Winter Shared Reading in Kindergarten

Welcome to the I Teach Kindergarten linkup! My name is Crystal McGinnis and I am a kindergarten teacher in a small Missouri school district. Winter is well underway, and although it has not felt like winter yet (temps in the 60's), I would like to share with you one of the lessons that I will use in my kindergarten classroom following winter break. I hope you can use some of these ideas in your own classroom. Check back next month for more kindergarten classroom ideas!

This year, one of the goals that I have for my kindergarten classroom is to provide more shared reading experiences for my kindergarten kids. My school has implemented a very rigorous balanced literacy program, and shared reading is a very crucial and important part of our day. Generally, I love to use big books for shared reading, but sadly I don't always have a big book to use that ties into the theme that I am teaching. Some weeks, instead of a big book, I use poems for shared reading. This has really proved to be a positive reading experience for my kids! I usually use the same poem for 3 to 4 days each week during our shared reading time. Each day, we do something different with the poem. By the end of the week, my kids have learned several new words, and have practiced many important reading skills including concepts of print, rhyme, making connections, and so much more. The following is a glimpse into how I use a poem for shared reading in my classroom. 

Day 1 is my introduction to the poem. I usually introduce a poem by providing a time for my kids to make predictions about what they think our poem will be about. For this poem, I will bring in some items that you would put on a snowman (such as a hat, scarf, sticks, carrot, etc), and pull them out one item at a time. As each item is pulled out, we will make our predictions. After we have made our predictions and connections,  I then provide my kids with a copy of the poem that we will be reading. Each student in my class has a clipboard, so they attach the poem to their clipboard and join me "on the carpet" to begin sharing the poem. I display the poem with my projector and with an anchor chart. (Depending on how much prep time that I have).  On day 1, we read the poem a few times and then begin to study parts of the poem including concepts of print, sight words, cvc words, rhyming words etc. We use our highlighters (or yellow crayons) to highlight these concepts as we find them.

Some weeks, I write the poems on chart paper. These are perfect to display around my classroom so that my kids can use them later as a tool in their writing. Once every few weeks, we go back and read all of our poems. Most of them are "catchy" enough that they are usually turned into a song. I am thinking that these songs/poems would be perfect to sing at our end of the year parent night. We may take a "glance back" at our year using songs!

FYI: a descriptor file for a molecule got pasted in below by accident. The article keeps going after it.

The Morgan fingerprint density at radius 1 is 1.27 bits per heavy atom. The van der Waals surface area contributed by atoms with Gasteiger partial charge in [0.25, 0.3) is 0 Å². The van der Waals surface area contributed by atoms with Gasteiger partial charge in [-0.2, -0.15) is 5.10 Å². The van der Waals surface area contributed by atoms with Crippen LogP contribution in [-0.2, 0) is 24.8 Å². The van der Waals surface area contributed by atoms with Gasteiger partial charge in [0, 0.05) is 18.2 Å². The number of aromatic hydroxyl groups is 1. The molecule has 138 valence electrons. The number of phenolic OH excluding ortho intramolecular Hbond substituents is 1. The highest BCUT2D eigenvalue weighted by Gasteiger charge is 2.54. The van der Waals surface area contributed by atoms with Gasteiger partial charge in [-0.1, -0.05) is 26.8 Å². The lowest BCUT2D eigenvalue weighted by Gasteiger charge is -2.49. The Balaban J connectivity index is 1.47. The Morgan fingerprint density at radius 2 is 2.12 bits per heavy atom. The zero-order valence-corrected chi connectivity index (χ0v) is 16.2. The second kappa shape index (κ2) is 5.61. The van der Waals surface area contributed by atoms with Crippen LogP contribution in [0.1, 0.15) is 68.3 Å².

After our poem introduction, I follow up the poem with a word work activity that includes words from the poem. This poem had a few words from the "at family," so this will be my focus. We will write our "at words" on the white boards that I picked up at Dollar Tree. We will draw sound boxes to practice breaking apart the words into the sounds that we hear. We will then build "at words" using our letter tiles.

On day 2, I re-use the same poem again to build fluency. I try to change my routine on day two. This time the poem is missing words. We work together to fill in the missing words. I usually display the poem with my projector, and the kids place their copy on their clipboard. We fill in the missing words together. Some of the missing words are our "sight words," while some of the other missing words are cvc words.
On day 3, my students help me build the same poem again in our pocket chart. I pass out the words, and they come up one at a time and put their word in the pocket chart as we say the poem. I am always amazed at how many words they can now identify from the poem by day 3. After they have helped me build the poem, I place the poem (laminated and cut into individual words) into my working with words center. My kids put it together independently while I am completing my guided reading groups.
 After day 3, the kids will place their poem in their poetry notebook. We pull out these notebooks during our "read to self" time. Our notebooks have become valuable familiar reading materials.
You are welcome to use this poem in your own classroom! If you would like the versions of the poem that I have shown above, click the picture below. I have included this poem as a freebie in the preview. Enjoy!

Crystal McGinnis


  1. I love how you walked through the lesson, and after some searching, I found the poem. Thank you.

  2. Thanks for linking up with us this month! What great ideas for supporting beginner readers with shared reading. I love how you put all of the poems into a poetry folder so kids can reference them throughout the year. :)

  3. Thank you for such a detailed description of your shared reading, I can't wait to use some of your ideas :)

  4. This comment has been removed by the author.

  5. What an awesome idea! Thanks so much!

  6. I absolutely love this! Thank you for all of the details! I am looking forward to trying some of these ideas in my classroom! :) Thank you!!

  7. Loved all your ideas!! Thank you so much for sharing! Can't wait to use your ideas this week!

  8. Thank you so much for sharing...cant wait to use your ideas this coming week